Jonathan Kubesch is a PhD student working on the beef and botanical questions of bee-friendly beef. He worked in grassland agronomy and ecology in Ohio, Indiana, Tennessee, Kentucky, South Dakota, and now Virginia. Jonathan works on conserving the native clovers of the eastern United States. He earned his B.S. at the Ohio State University in 2018, and his M. S. at the University of Tennessee in 2020.
You can follow Jonathan’s project through his Instagram account, @jonathankubesch
Raven is broadly interested in how pollinators respond to habitat rehabilitation. She earned her B.S. in Biology and Art at St. Lawrence University. Raven completed her M.S. at Virginia Tech in early 2023, having written a thesis on honey bee productivity and floral resource utilization with regard to planted native wildflowers in pasture systems. Raven is now working for the Xerces Society for Invertebrate Conservation as a member of the pollinator protection team.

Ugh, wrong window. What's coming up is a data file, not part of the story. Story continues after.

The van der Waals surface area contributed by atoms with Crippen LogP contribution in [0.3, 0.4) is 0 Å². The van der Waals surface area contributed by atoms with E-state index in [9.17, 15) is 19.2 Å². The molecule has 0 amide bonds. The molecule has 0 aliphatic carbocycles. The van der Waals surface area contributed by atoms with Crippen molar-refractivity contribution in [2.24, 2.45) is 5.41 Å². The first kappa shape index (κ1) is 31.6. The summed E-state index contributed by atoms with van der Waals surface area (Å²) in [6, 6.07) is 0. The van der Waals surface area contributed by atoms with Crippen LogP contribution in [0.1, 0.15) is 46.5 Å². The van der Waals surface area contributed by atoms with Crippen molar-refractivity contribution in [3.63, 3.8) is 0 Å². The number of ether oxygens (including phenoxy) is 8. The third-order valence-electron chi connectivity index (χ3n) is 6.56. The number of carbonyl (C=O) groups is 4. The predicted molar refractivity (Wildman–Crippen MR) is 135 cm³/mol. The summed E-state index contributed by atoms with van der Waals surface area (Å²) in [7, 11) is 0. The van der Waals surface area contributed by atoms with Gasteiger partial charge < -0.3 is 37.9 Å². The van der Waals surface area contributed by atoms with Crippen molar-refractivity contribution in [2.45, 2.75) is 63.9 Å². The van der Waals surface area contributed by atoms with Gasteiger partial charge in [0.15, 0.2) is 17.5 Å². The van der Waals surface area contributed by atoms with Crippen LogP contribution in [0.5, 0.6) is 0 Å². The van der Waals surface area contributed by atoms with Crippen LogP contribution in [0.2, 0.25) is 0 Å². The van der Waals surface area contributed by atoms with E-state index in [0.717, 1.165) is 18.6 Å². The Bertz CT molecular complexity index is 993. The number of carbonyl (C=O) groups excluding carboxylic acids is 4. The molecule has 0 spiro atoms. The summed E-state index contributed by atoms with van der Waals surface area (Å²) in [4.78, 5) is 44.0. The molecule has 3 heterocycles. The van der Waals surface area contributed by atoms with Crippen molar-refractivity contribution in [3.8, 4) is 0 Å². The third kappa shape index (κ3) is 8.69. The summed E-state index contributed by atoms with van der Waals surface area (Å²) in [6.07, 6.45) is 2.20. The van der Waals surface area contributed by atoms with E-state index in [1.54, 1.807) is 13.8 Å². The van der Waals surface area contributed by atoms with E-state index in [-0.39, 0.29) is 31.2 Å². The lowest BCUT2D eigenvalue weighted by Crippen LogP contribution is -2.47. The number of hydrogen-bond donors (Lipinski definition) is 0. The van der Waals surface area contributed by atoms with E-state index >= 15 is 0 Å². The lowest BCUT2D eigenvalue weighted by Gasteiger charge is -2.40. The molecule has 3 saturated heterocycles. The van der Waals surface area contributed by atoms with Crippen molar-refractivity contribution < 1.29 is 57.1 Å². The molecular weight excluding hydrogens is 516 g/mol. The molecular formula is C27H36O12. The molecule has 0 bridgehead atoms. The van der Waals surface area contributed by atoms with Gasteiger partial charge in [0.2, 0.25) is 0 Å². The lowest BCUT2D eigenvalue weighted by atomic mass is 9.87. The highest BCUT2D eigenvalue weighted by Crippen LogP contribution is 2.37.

University of Tennessee
Dr. Patrick Keyser is professor and Director, Center for Native Grasslands at the University of Tennessee. In that role he leads research into forage production, management of native grasses, and conservation related to these systems. He also is actively engaged in outreach activities including producer workshops, in-service trainings, an on-line curriculum (Native Grass College | Center for Native Grasslands Management (tennessee.edu), and will soon be releasing a new book, “Native Grass Forages for the Eastern U.S.” Dr. Keyser has authored or co-authored numerous publications including articles in scientific journals, Extension materials, book chapters, and articles in trade and popular outlets.